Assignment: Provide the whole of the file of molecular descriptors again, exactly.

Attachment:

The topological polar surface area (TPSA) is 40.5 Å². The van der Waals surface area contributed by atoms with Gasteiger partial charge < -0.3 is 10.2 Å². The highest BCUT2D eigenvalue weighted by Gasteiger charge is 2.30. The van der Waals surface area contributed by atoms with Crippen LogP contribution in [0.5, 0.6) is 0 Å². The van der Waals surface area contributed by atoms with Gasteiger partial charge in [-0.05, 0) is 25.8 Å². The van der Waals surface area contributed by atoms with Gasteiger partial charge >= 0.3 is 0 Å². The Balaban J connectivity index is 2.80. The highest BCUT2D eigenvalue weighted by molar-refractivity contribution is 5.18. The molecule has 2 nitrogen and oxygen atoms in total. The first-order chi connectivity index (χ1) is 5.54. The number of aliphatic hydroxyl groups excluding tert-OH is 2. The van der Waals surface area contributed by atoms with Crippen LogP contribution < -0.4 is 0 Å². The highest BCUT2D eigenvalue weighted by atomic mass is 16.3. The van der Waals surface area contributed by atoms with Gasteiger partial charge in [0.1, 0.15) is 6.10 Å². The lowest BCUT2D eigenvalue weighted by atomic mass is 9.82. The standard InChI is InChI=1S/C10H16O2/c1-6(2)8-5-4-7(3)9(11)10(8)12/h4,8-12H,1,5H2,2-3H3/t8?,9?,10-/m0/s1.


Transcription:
The topological polar surface area (TPSA) is 40.5 Å². The van der Waals surface area contributed by atoms with Gasteiger partial charge < -0.3 is 10.2 Å². The highest BCUT2D eigenvalue weighted by Gasteiger charge is 2.30. The van der Waals surface area contributed by atoms with Crippen LogP contribution in [0.5, 0.6) is 0 Å². The van der Waals surface area contributed by atoms with Gasteiger partial charge in [-0.05, 0) is 25.8 Å². The van der Waals surface area contributed by atoms with Gasteiger partial charge >= 0.3 is 0 Å². The Balaban J connectivity index is 2.80. The highest BCUT2D eigenvalue weighted by molar-refractivity contribution is 5.18. The molecule has 2 nitrogen and oxygen atoms in total. The first-order chi connectivity index (χ1) is 5.54. The number of aliphatic hydroxyl groups excluding tert-OH is 2. The van der Waals surface area contributed by atoms with Crippen LogP contribution < -0.4 is 0 Å². The highest BCUT2D eigenvalue weighted by atomic mass is 16.3. The van der Waals surface area contributed by atoms with Gasteiger partial charge in [0.1, 0.15) is 6.10 Å². The lowest BCUT2D eigenvalue weighted by atomic mass is 9.82. The standard InChI is InChI=1S/C10H16O2/c1-6(2)8-5-4-7(3)9(11)10(8)12/h4,8-12H,1,5H2,2-3H3/t8?,9?,10-/m0/s1.